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 Posted Sunday, October 14, 2007 8:18 AM
 SSC Veteran Group: General Forum Members Last Login: Tuesday, March 1, 2005 11:41 AM Points: 258, Visits: 1
 Comments posted to this topic are about the item ISINTEGER function What's the business problem you're trying to solve?
Post #410610
 Posted Monday, July 6, 2009 1:52 AM
 Forum Newbie Group: General Forum Members Last Login: Monday, March 22, 2010 3:30 AM Points: 1, Visits: 14
 How do you take care of Maximum integer value ? SELECT dbo.fn_ISINTEGER ('1234567891002')gives 1 saying that it is valid int, but SELECT CONVERT(INT,'1234567891002')throws error
Post #747546
 Posted Friday, December 23, 2011 10:54 AM
 Ten Centuries Group: General Forum Members Last Login: Friday, August 10, 2012 6:08 PM Points: 1,156, Visits: 801
 Since the OP doesn't actually test the bounds of an specific integer type, it can be confusing. However, the Reg-Ex in the OP is nice, and I prefer to use it directly in my WHERE clause instead of a function, such as:`SELECT 1WHERE MyField NOT LIKE '%[^0-9]%'`Double-negeatives are... awesome... at least in this case.To break it down, the LIKE + "^" with wildcard "%" surrounding the pattern returns true if *any* character in the test string set is not in the set of 0 to 9.The NOT returns true only if the LIKE condition returns false.However, one cannot just take out both of the negatives and get the same result, as the pattern would then only search to see if any single character in the string was a valid 0 to 9 digit, regardless if other characters in the test string set were not.So, I ` SELECT 'LIKE' WHERE 'NOT' NOT LIKE '[^NOT]' ` (Result = 'LIKE'), and which backwards NOT is a ton spelled.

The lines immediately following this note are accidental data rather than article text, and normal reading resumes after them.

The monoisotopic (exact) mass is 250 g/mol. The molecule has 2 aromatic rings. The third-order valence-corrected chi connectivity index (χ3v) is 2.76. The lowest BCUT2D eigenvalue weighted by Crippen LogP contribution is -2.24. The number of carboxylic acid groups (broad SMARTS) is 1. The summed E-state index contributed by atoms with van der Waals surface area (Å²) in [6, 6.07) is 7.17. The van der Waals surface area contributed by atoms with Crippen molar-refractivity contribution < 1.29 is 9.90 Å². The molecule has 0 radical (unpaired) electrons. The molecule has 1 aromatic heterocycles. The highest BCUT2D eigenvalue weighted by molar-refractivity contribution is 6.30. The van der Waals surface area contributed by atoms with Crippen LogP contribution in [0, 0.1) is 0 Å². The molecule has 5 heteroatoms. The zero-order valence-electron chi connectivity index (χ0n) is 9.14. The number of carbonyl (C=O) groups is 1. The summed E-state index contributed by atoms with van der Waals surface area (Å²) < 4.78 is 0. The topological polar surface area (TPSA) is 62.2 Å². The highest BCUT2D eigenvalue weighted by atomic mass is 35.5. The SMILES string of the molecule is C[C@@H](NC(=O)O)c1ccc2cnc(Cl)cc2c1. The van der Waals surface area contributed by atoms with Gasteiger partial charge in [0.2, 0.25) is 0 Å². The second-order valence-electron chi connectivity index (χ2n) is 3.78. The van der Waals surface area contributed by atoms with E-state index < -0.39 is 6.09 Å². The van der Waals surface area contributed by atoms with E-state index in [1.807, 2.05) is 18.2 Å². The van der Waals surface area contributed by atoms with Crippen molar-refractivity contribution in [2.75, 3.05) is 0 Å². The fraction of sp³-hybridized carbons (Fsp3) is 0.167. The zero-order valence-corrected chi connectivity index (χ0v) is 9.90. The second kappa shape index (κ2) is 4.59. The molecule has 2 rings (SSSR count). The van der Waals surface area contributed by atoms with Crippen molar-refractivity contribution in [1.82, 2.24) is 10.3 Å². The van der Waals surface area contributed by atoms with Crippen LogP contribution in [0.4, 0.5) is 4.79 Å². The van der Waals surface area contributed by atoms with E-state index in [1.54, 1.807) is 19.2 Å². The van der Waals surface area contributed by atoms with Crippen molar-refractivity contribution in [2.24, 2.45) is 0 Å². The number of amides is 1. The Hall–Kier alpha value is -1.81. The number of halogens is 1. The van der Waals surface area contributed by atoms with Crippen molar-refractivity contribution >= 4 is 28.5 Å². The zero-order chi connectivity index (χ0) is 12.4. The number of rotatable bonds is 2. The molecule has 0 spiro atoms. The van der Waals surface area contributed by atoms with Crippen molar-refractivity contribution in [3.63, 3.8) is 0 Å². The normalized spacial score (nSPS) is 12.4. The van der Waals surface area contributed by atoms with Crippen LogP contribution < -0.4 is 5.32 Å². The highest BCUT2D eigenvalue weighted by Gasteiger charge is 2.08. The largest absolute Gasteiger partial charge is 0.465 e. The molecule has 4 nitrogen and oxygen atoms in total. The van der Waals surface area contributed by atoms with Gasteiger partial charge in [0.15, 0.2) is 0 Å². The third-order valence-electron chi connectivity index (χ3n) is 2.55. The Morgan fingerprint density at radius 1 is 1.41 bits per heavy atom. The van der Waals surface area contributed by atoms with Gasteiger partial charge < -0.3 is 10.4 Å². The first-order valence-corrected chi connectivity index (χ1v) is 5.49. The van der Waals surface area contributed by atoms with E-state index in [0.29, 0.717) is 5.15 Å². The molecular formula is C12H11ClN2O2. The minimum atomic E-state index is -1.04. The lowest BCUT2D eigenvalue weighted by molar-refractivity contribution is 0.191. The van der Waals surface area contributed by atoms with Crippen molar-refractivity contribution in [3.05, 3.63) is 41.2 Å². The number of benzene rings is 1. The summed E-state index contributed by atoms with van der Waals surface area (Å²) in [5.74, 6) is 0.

Post #1226330

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